Ending unsafe abortions 

Last week, a 29-year-old woman walked into the State-run J.J. Hospital in Mumbai with severe bleeding. A medical examination revealed the cause to be an incomplete abortion that had led to a severe infection. The housewife from Byculla had had a combination of two abortion drugs, mifepristone and misoprostol. Though these are the common drugs used in a medical termination of pregnancy (MTP), they ought to be had only with an authorised prescription.

The woman had accessed them from a chemist or a quack who had failed to gauge her accurate gestational age and the complications that could arise thereafter. “Due to the higher gestational age, and despite consuming the drugs, she had had an incomplete abortion. The remains in her uterus caused severe infection and had to be removed through a suction-evacuation procedure,” said gynaecologist Dr. Ashok Anand.

The patient required two units of blood, was put on a high antibiotic dosage and discharged after her condition improved three days later. But when the doctors asked her about the source of the pills, she refused to say a word. “This is not uncommon at all. We get many such patients with complications arising after consuming MTP pills without consulting a qualified doctor,” Dr. Anand added.

Data on terminations

A research paper recently published in The Lancet Global Health said that a total of 15.6 million abortions were carried out in India in 2015. Of these, 11.5 million abortions were medication abortions done outside of health facilities.

While the Medical Termination Of Pregnancy Act, 1971 makes prescriptions mandatory for medication abortions, the ground reality may present a different picture. “Access to safe, legal abortion services has lagged, so women now commonly obtain medication abortion from pharmacists, chemists, and informal vendors, and the information they receive on how to use the drugs and on recommended gestational limits is often inaccurate or absent,” the paper states. While the paper does not provide estimates of women who could have accessed MTP pills illegally, it states that “many abortions are happening without prescriptions and outside of facilities via chemists and informal vendors, which suggests the need to improve facility-based services”.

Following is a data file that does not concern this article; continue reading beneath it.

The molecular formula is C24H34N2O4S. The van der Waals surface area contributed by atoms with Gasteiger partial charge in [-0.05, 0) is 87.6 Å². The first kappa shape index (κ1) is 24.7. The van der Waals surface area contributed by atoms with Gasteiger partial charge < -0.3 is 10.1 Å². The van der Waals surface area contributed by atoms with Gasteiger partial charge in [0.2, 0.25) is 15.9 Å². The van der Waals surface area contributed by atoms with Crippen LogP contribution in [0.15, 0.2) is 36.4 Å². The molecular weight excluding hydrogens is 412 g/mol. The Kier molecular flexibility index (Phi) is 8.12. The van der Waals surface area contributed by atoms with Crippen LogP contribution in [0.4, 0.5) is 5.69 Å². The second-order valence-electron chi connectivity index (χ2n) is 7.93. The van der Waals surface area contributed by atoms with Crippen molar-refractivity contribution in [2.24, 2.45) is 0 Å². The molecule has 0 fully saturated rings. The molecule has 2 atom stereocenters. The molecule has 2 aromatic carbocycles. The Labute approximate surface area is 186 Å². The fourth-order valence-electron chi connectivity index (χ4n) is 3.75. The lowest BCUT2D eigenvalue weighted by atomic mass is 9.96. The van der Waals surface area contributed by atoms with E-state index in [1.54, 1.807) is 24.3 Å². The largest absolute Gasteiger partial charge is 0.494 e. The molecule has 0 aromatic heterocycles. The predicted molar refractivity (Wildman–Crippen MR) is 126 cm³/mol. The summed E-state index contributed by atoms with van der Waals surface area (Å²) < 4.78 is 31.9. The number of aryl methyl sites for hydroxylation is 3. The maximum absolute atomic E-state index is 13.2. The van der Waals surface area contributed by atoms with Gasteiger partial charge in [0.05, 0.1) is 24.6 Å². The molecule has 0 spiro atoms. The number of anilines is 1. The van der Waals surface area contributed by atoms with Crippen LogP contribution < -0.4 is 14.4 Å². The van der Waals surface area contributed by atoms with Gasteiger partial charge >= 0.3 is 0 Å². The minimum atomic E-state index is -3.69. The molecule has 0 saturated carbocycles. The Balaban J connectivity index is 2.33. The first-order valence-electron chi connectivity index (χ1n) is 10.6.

A qualified doctor will carry out a sonography to understand the gestational age and whether the pregnancy is ectopic. “In ectopic pregnancies, wherein the foetus grows outside the uterus in a tube, there is always a risk of the tube rupturing and causing a haemorrhage due to the MTP pill,” said Dr. Anand who has seen many patients with such complications.

But Dr. Suchitra Dalvie, coordinator for the Asia Safe Abortion Partnership, said that it is a good thing that more number of women are undergoing a non-invasive form of abortion. “The abortion pills are safe. The problem arises when taking drugs with inadequate information. It is a reflection of the failure of the system,” she said, adding that while the pills are not dangerous, a lack of information is. “Women are accessing what they think is effective and easy. The onus is on the public health system to offer facilities women find accessible and easy,” she added.

Unintended pregnancies

An evident, unmet need of contraception is the key reason for unintended pregnancies, many of which result in abortions. The Lancet paper stated that half of the 48.1 million pregnancies of 2015 were unintended. “Unintended pregnancies are a strong indicator of the need for improvements in contraceptive services,” the paper stated, adding that the unmet need for contraception among married women in India was 13%. An additional 6% of married women used traditional methods of contraception with relatively high failure rates. Other factors that might contribute to both an unintended pregnancy and abortion include contraceptive failure from incorrect and inconsistent use, sexual activity among unmarried women, and, a woman’s and couples strength of resolve to have small families.

“One cannot ignore the fact that the burden of family planning continues to be on women. Unless this mindset changes, the figure of abortions will continue to remain high,” said Mumbai-based gynaecologist, Dr. Sudhir Naik.

In Mumbai, for example, 20,745 tubectomy procedures were carried out in 2016-17. Tubectomy is a surgical form of female sterilisation procedure. On the other hand, there were merely 736 NSV or non scalpel vasectomies (male sterilisation procedure) carried out during the same period, even though NSV is a simple suture-less procedure. “We are a long way from reaching the masses and generating the kind of awareness required on the ground level,” added Dr. Naik.

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Printable version | Sep 15, 2021 11:41:56 PM |

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